Sample Success Stories

A midlife crisis is not something a person get over, it's something people go through (we call this a passage) and because it is a crisis of identity, fear and avoidance, it is a process that takes time, insight and deliberate personal growth and development work. Learning from the nadir experiences are often one of the key driving forces that will support you in moving through your mid-life crisis.

Success come from true authentic "passages"away from ineffective thinking styles and making concrete changes in your life that are sustainable. Here are a few examples of success stories from clients we have worked with. 

Susan Reeves "The Conventional Thinker..." 

Crisis Starting Point: 32 years old. Since the age of 16 Susan has spent every Friday and Saturday night in the company of her mother. Being single, Susan was growing more and more anxious about not having week-end date nights, having the opportunity to meet a life partner and to have children of her own. Being too respectful to her mothers wishes, having unquestioned obedience, consistently going passive / defensive about her needs and completely losing her personal initiative to make a change left Susan in a crisis. She knew she needed to make a change or she would regret this mistake for life.   

Invitation to Passage: Susan needed to feel more empowered to take back (not ask) her life and to free up one of the two of her week-end evenings.  

Positive Outcomes: Susan's mother was on side right away and felt awful as she had no idea of the impact her actions and beliefs were having on her daughter. Susan felt more self aware and empowered to decrease her conventional thinking styles.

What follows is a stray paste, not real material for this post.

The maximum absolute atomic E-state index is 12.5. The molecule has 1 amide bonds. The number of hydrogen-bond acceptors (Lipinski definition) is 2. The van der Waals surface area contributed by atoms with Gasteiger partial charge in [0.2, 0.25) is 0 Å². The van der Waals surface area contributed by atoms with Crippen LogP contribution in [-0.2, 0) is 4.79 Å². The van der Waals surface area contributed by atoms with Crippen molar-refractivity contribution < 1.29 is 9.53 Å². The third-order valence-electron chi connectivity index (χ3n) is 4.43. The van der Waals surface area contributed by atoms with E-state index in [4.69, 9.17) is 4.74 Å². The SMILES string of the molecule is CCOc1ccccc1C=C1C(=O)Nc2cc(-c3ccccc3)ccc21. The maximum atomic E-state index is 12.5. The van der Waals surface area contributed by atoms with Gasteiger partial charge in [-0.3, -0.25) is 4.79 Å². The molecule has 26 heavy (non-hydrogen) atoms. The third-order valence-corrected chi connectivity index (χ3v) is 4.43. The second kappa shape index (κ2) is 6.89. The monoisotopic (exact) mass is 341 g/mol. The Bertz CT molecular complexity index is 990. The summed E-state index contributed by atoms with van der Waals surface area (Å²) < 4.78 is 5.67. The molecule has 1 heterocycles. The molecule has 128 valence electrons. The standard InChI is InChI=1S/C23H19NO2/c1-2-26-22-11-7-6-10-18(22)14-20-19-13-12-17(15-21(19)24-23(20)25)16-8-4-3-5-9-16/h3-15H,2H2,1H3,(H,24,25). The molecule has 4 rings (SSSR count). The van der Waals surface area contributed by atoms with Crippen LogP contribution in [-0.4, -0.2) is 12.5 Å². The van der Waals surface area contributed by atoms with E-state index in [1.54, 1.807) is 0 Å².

Steve Johnson "The Competitor"

Crisis Starting Point: 44 Years old. Always needed to win. Independent decision making to serve himself was the manner in which Steve operated. He made decisions daily that impacted the trust of his wife, children and those around him a work and in the community. In short it was 'all about Steve' and people were really tiring of his arrogance. 

Invitation to Passage: Steve's wife gently provided feedback about impacts of his win / lose behaviour was having on her trust, their relationship and their ability to connect. She helped him see how a change to a win/win approach would benefit him and strengthen their bond. 

Positive Outcomes: It took some time, a number of bumps and a lot of apologies of remorse - but Steve got it. He learned to adapt his behaviours and his attitude towards others which significantly deepened his connection, intimacy and trust in all of his key relationships. 

Pat "Stu" MacDonald  "The Perfectionistic"

Crisis Starting Point: 56 years old. His name was Pat, but his father always called him "Stu" (Stu stood for stupid). Pat chased senior position after senior position trying to secure the recognition and love of his father. Two years after his fathers death at an office party, new a colleague to Pat asked why everyone called him "Stu" when his name was Pat. After sharing, Pat understood this had to be the last time he shared his 'story.'

Invitation to Passage: It was time Pat changed not only his name but the work he was doing. His work never really fit with his true self as he was only trying to pleased his dad. 

Positive Outcomes: Three months later Pat secure a job as an executive director for a not-for-profit helping people in poverty. His sense of well-being, energy and personal direction / core values felt incredible aligned for the first time in his life.